I am finally here! After weeks of travel and anticipation, I'm in London paddling as part of Team U.S.A. The road to London was windy: three races over nine months, balancing racing with school, and advocating the sport through the media. My first post described the selection races themselves, but my recent trip to Wausau has inspired me to write about my motivation to make the Olympic journey.
While I was first inspired by the U.S. team's success in Athens, podiums and medals are the not the only motivators for me. Early in my journey slalom appealed to me because it is not a sport everyone does, it was something fairly unique. Having an opportunity to explore and build skill in something off-the-beaten-path compelled me to really focus and work hard in the workouts. I was a quiet pre-teen, but also a thinking one. Slalom challenged my ability to visualize and understand how water moves. To me there is something particularly captivating about working with a moving medium. Moving through a course and feeling the water hit the boat in all the right ways is the best feeling in the world. To put it simply, I train in pursuit of that harmony.
Building skill in any sport takes time and commitment; the road to London has included its sacrifices. There are always opportunity costs in life. Instead of participating in school sports my freshman and sophomore years of high school with my peers, I was at the river training. Particularly my sophomore year, training with the team meant traveling to very cool but very far away places like Germany, China and Australia. Time away from my hometown in Maryland meant being away from family, friends, and school. Fortunately I have always had a rock-solid support team headed up by my awesome parents, without whom I could not be writing this post from the Olympic Village.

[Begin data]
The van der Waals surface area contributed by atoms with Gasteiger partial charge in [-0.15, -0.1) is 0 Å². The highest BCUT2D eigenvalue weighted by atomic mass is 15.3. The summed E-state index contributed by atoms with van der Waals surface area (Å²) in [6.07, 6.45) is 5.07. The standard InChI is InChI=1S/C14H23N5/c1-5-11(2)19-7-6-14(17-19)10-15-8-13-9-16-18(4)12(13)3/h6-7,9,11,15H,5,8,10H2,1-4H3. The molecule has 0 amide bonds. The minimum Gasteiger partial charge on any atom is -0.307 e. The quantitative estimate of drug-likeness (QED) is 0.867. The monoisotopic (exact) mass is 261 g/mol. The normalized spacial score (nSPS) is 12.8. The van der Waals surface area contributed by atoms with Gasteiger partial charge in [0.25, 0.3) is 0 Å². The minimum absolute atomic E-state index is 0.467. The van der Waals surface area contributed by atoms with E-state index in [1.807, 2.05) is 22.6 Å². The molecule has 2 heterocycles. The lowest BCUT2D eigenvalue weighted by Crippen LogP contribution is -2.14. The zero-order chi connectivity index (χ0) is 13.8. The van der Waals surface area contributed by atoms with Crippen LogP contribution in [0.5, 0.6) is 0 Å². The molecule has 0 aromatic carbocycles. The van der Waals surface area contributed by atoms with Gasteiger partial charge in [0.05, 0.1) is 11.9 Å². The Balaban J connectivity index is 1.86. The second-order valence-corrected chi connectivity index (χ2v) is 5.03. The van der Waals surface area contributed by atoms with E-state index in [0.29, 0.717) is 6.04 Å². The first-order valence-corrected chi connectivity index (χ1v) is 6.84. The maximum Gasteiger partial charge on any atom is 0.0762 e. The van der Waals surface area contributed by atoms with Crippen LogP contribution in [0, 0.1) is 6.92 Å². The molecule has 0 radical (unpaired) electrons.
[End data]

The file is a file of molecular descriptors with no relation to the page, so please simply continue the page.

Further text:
When the 2008 Olympic Selection process was complete and it was not yet my turn to represent the U.S.A, I returned to some of those neglected aspects of my life. I wanted to boost my grades, play field hockey and lacrosse again, and definitely work in more family and friend time. The respect for commitment learned in training fit right into those other aspects of my life perfectly. Reaching for this balance helped convince me that I could become a more sustainable athlete in the future. A new challenge for a new quadrennium.
Growing up with slalom has been such a gift because the changes in my life on the water have kept me sharp and motivated on the water. Tearing my ACL in 2009 forced me to realize that my body was not indestructible and that rebuilding fitness is no easy feat. The biggest change I've experienced is graduating from high school and starting college at a new training site with a new coach. I read somewhere that any change to an athlete's training regimen can inspire growth, seems to have worked for me! As school got harder, my tolerance for hard work and dedication grew. After finishing my final freshman exams in May 2011, I was ready to transfer all that new endurance and energy into training and racing. All of my career best results came last summer.
Striving for balance continues to motivate me as I near the end of this quadrennium, particularly as I contemplate my future. Being in Wausau reminded me that I am far from the youngest athlete in the mix. As I become an athlete others may look to for guidance, how will I present myself? What sacrifices were worth it? Always optimistic, and all of them. But those words just scratch the surface. Putting the pieces together and presenting them meaningfully will be critical to nurturing the future of my support and my place in it.
I feel fortunate to have a knack for intrinsic motivation, but it's something everyone can do. The road will have its tight turns and dead ends, but will also have its clear straights. As I continue to grow as a person and an athlete, I'll find different inspirations. Ultimately I will know that opportunities and sacrifices come together, it's just a question of navigating my choices toward positive and constructive goals.